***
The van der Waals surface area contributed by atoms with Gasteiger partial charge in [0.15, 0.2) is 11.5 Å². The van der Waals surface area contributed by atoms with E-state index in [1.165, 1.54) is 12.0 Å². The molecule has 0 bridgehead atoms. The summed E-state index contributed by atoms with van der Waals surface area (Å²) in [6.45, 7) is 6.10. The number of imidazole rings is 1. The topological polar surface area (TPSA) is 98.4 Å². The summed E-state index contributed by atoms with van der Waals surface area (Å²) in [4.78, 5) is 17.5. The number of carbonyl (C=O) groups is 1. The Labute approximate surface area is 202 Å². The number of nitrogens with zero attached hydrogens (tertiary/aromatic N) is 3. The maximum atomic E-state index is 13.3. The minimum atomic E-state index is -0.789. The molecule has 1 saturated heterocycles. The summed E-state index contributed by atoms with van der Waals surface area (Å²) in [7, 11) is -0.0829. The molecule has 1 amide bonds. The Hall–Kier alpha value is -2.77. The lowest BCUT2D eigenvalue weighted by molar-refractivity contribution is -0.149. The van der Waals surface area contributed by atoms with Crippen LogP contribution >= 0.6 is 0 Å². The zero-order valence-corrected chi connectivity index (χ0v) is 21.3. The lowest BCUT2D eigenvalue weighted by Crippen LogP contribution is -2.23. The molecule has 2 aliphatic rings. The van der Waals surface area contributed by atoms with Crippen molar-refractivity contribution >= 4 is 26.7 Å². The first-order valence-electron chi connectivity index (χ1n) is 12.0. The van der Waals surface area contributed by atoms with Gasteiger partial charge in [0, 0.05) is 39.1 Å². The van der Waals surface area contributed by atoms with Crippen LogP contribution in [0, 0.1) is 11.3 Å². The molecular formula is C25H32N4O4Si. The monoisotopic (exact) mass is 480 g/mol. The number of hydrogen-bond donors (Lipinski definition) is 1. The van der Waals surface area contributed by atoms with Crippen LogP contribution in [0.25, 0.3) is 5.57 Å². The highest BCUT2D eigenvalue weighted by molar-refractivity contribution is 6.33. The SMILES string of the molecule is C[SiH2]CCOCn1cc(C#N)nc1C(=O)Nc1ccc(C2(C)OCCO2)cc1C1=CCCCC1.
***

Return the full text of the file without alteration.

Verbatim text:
The van der Waals surface area contributed by atoms with Gasteiger partial charge in [0.15, 0.2) is 11.5 Å². The van der Waals surface area contributed by atoms with E-state index in [1.165, 1.54) is 12.0 Å². The molecule has 0 bridgehead atoms. The summed E-state index contributed by atoms with van der Waals surface area (Å²) in [6.45, 7) is 6.10. The number of imidazole rings is 1. The topological polar surface area (TPSA) is 98.4 Å². The summed E-state index contributed by atoms with van der Waals surface area (Å²) in [4.78, 5) is 17.5. The number of carbonyl (C=O) groups is 1. The Labute approximate surface area is 202 Å². The number of nitrogens with zero attached hydrogens (tertiary/aromatic N) is 3. The maximum atomic E-state index is 13.3. The minimum atomic E-state index is -0.789. The molecule has 1 saturated heterocycles. The summed E-state index contributed by atoms with van der Waals surface area (Å²) in [7, 11) is -0.0829. The molecule has 1 amide bonds. The Hall–Kier alpha value is -2.77. The lowest BCUT2D eigenvalue weighted by molar-refractivity contribution is -0.149. The van der Waals surface area contributed by atoms with Crippen LogP contribution >= 0.6 is 0 Å². The zero-order valence-corrected chi connectivity index (χ0v) is 21.3. The lowest BCUT2D eigenvalue weighted by Crippen LogP contribution is -2.23. The molecule has 2 aliphatic rings. The van der Waals surface area contributed by atoms with Crippen molar-refractivity contribution >= 4 is 26.7 Å². The first-order valence-electron chi connectivity index (χ1n) is 12.0. The van der Waals surface area contributed by atoms with Gasteiger partial charge in [0, 0.05) is 39.1 Å². The van der Waals surface area contributed by atoms with Crippen LogP contribution in [0, 0.1) is 11.3 Å². The molecular formula is C25H32N4O4Si. The monoisotopic (exact) mass is 480 g/mol. The number of hydrogen-bond donors (Lipinski definition) is 1. The van der Waals surface area contributed by atoms with Crippen LogP contribution in [0.25, 0.3) is 5.57 Å². The highest BCUT2D eigenvalue weighted by molar-refractivity contribution is 6.33. The SMILES string of the molecule is C[SiH2]CCOCn1cc(C#N)nc1C(=O)Nc1ccc(C2(C)OCCO2)cc1C1=CCCCC1.